Port of San Diego moves closer to net zero



Port of San Diego has purchased two all-electric Konecranes Gottwald Generation 6 Mobile Harbour Cranes.

The new all-electric, battery-supported cranes will replace the diesel-powered crane currently in use at the Tenth Avenue Marine Terminal (TAMT) and will be the first in use in North America.

The Port anticipates receiving and putting the cranes into operation in mid-2023. The final cost for the cranes will be approximately $14 million and will support the Port’s Maritime Clean Air Strategy (MCAS) and its “Health Equity for All” vision while also increasing productivity and cargo business opportunities at TAMT.

Chairman Dan Malcolm, Port of San Diego board of port commissioners said: “This is just the start of us delivering on our promise to do our part in improving air quality and public health. It’s also an excellent example of how we can meet our clean air and environmental goals while supporting business and job growth.” 

Andreas Moeller, senior sales manager, region Americas for Konecranes, added: “Konecranes has been working closely with the Port of San Diego for over 20 years, and we're delighted that the first all-electric Konecranes Gottwald Generation 6 mobile harbour cranes in the Americas will make history as the right solution for the Port’s current needs.”

The conversion from a diesel-powered crane to an all-electric crane system gets the port closer to achieving a long-term goal of 100 percent zero-emission cargo handling equipment by 2030. The new crane system will represent the heaviest lift capability of any crane system currently in place on the West Coast, providing the port with an increased maximum lift capacity up to 400 metric tons (MT) versus the 100 MT lifting capacity of the Port’s diesel crane. Much of the heavy-lift cargoes destined for this region weigh more than 200 MT, including larger pieces of solar, wind, and industrial energy equipment as well as project cargoes.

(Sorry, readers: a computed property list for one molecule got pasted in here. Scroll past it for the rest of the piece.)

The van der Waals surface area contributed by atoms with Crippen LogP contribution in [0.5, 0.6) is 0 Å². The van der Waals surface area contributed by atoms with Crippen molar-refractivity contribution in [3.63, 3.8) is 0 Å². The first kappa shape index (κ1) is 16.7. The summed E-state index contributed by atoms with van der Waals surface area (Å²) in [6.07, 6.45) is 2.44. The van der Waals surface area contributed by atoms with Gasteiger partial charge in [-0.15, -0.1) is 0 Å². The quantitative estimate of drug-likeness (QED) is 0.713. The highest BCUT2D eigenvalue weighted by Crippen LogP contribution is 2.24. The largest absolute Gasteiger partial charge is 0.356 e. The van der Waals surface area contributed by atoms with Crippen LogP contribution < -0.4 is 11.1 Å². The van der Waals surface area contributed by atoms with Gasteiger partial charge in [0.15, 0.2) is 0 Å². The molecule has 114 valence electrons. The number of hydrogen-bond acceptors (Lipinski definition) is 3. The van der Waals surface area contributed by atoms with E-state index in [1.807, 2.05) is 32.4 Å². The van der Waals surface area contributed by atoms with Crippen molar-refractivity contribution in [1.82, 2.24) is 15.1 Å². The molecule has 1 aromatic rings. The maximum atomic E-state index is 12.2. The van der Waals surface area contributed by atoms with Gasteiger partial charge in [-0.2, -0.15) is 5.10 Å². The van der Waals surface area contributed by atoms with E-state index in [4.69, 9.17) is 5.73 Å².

TAMT, one of the Port’s two marine cargo terminals, serves as an omni-cargo terminal consisting of a 96-acre facility and handles breakbulk, bulk, container, and project cargos such as transformers for regional utilities in addition to steel and engines used in local shipbuilding.

The Konecranes Gottwald all-electric mobile harbour crane system became commercially available in 2021. The conversion of the diesel-powered mobile harbour crane to a fully electric mobile harbour crane system would eliminate all nitrogen oxides (NOx) and diesel particulate matter (DPM).